FBI Special Agent Jin Kim

FBI Special Agent Jin Kim, a 23-year veteran of the FBI’s New York field office, is widely known as a subject matter expert in active shooter and mass attack survival. 

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FBI agent to discuss active shooter survival strategies on March 14

READING, Pa. — Penn State Berks will hold two informational events about active shooters in schools on Wednesday, March 14. The first will be an Active Shooter Survival Strategies presentation by FBI Special Agent Jin Kim from 12:15 to 1:30 p.m. in the Perkins Student Center Auditorium. Later in the day, from 4 to 5:30 p.m., there will be a question-and-answer session with Kim, also in the Perkins Student Center Auditorium. Both events are free and open to school administrators, educators, police personnel and related professionals, as well as the general public.

The Active Shooter Survival Strategies presentation will provide an overview on active shooter attacks in the U.S. with a focus on individual survival techniques and strategies. Topics will include historical case reviews, FBI active shooter reports and profile facts, strategic concepts, barricade techniques and alternative methods, truth and myths about firearms, structure hardening and site preparation, and dynamic threat considerations. The 4 p.m. question-and-answer session will offer insight on related topics in a town hall forum.

A 23-year veteran of the FBI’s New York field office, Kim is widely known as a subject matter expert in active shooter and mass attack survival. He serves as the active shooter coordinator on the Crisis Management Unit and is the leading active-shooter authority, directing preparedness, resiliency and training, for the FBI’s New York office. Kim also serves as the office's Tactical Training Program manager, ensuring the tactical readiness of more than 1,000 special agents.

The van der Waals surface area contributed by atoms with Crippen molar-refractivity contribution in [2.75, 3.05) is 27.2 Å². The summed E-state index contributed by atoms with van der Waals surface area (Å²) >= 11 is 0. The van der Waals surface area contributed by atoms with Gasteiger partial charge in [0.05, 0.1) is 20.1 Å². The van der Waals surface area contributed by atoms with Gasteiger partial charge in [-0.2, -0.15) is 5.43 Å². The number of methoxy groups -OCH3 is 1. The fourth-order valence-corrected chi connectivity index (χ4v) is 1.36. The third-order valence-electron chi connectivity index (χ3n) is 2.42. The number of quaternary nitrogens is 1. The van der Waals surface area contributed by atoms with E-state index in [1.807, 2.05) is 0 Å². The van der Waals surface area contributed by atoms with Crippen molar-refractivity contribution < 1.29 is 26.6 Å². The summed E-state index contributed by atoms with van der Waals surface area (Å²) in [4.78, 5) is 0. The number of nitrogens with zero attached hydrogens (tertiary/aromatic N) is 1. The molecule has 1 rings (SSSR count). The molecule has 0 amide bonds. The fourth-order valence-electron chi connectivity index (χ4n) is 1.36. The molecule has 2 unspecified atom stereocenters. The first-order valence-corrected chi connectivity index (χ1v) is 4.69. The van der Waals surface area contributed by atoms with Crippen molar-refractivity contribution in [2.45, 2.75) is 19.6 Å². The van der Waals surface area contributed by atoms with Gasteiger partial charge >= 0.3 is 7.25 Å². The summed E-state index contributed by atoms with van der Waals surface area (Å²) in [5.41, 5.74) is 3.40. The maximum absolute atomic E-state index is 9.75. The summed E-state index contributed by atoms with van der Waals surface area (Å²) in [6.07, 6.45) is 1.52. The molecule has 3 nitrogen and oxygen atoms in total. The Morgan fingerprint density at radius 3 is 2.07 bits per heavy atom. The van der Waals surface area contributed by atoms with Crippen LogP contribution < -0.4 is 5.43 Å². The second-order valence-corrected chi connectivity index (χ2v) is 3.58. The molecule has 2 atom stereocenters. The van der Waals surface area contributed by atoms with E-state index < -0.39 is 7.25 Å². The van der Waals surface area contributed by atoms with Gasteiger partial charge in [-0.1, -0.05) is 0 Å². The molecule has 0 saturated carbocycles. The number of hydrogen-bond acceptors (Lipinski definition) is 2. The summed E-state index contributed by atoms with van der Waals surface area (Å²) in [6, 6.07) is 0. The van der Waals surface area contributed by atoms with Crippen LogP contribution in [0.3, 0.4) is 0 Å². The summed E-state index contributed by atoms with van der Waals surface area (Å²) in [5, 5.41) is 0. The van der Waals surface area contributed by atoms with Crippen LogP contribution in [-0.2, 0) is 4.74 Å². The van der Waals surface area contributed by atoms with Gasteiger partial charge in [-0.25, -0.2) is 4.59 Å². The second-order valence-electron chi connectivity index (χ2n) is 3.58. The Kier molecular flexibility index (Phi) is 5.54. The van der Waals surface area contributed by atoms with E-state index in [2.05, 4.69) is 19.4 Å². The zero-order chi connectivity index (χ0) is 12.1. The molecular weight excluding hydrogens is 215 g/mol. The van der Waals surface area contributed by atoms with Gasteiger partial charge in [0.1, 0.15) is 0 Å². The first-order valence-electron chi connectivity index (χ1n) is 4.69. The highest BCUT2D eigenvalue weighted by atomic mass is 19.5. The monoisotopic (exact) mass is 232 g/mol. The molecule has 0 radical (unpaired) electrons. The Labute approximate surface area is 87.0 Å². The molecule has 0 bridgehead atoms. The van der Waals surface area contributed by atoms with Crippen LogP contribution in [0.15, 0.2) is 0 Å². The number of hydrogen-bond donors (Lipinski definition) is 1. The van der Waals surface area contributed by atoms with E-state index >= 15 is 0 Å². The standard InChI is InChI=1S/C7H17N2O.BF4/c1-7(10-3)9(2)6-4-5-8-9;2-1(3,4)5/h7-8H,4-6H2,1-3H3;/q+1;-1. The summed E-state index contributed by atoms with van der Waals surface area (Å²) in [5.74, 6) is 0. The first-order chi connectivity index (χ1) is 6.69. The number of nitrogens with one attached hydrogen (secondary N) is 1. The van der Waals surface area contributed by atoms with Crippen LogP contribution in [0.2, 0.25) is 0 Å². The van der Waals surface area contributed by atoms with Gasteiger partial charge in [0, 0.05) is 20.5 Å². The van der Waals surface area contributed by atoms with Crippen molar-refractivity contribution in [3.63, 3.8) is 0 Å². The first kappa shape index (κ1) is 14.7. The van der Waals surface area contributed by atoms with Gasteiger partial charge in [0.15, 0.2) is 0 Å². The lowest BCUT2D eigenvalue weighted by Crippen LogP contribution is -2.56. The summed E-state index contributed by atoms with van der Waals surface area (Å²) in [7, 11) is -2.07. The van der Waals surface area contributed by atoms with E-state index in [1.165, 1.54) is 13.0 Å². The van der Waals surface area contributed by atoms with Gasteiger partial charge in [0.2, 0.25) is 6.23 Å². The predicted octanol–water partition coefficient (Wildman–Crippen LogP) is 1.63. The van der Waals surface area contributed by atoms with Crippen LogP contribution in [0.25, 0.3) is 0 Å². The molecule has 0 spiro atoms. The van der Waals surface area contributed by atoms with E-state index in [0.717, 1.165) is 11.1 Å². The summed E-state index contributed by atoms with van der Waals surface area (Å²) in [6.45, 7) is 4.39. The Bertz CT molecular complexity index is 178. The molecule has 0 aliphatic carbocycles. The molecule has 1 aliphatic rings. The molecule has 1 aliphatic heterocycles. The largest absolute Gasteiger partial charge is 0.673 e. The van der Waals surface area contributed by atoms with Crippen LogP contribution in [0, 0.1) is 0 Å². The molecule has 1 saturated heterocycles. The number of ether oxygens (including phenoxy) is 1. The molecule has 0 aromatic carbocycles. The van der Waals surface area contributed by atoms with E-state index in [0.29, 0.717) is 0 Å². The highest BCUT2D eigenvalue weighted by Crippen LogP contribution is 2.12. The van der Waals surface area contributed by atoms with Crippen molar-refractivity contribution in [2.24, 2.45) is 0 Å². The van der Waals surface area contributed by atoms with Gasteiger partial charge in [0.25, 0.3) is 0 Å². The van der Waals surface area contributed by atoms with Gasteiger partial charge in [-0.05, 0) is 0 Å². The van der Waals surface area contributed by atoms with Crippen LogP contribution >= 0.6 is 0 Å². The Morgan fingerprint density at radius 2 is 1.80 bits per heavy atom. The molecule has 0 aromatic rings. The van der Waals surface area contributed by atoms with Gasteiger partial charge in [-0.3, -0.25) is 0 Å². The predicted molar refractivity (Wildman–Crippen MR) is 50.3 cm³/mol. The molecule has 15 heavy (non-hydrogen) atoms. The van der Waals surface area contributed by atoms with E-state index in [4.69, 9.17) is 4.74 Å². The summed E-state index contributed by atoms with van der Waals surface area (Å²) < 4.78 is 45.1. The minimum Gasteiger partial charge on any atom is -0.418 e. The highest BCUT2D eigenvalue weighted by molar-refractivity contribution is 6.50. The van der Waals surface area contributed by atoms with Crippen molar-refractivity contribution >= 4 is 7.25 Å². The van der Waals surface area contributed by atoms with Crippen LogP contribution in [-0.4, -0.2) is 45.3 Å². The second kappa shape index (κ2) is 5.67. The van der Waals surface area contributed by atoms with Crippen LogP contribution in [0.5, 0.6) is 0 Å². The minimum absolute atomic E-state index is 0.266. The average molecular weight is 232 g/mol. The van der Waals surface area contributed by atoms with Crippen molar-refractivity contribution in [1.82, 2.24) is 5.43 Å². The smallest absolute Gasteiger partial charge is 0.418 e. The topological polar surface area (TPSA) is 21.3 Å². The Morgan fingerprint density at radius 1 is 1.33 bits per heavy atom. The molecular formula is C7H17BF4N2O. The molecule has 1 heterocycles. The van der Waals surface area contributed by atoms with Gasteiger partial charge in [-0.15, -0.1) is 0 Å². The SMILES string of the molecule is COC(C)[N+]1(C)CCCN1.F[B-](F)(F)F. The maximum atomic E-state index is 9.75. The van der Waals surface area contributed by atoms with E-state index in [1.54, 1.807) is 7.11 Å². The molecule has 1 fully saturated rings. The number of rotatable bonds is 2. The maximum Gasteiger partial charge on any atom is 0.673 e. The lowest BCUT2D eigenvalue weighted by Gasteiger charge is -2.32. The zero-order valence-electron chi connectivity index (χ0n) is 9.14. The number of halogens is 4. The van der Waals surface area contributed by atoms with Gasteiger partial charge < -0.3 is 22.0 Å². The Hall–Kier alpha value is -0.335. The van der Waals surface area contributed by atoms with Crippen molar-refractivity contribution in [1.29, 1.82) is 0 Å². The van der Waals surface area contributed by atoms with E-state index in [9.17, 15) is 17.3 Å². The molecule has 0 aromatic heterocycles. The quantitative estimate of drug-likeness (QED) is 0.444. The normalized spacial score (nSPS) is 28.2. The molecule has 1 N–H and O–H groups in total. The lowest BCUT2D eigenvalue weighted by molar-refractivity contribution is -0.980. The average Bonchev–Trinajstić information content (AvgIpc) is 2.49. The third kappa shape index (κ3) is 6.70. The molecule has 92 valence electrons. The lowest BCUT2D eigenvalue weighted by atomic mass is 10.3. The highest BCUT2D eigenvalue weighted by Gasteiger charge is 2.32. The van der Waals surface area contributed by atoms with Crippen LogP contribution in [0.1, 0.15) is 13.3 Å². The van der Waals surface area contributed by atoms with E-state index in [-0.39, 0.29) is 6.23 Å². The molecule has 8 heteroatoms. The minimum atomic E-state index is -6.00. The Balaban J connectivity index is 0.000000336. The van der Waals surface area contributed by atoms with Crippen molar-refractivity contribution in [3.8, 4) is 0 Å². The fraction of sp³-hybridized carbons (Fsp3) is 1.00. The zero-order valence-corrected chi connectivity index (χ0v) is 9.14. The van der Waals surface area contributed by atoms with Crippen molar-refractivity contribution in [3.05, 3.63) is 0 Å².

As part of the FBI’s Police Training and Liaison Program, Kim serves as the director and principal instructor of three specialized programs: the Special Weapons and Tactics School, the Executive Protection/PSD Counter Assault Team School, and the Observer/Sniper School. He regularly presents and speaks at international conferences and seminars, as well as to  corporations and businesses, financial institutions, schools and universities, hospitals and health care facilities, and public-safety departments, about active-shooter situations.

The March 14 presentations are sponsored by the Response to School Violence Plan Project, a research project initiated to address school violence by Jayne Leh, associate professor of special education at Penn State Berks, and housed in the college’s elementary and early childhood education baccalaureate degree program. The presentations are presented in conjunction with the college’s criminal justice and applied psychology degree programs.

Prior to the public presentations, Kim will meet with Penn State Berks students majoring in elementary and early childhood education to discuss issues of school violence and active shootings and the roles and responsibilities of educators.

For more information, contact Leh, the event organizer, at JML53@psu.edu.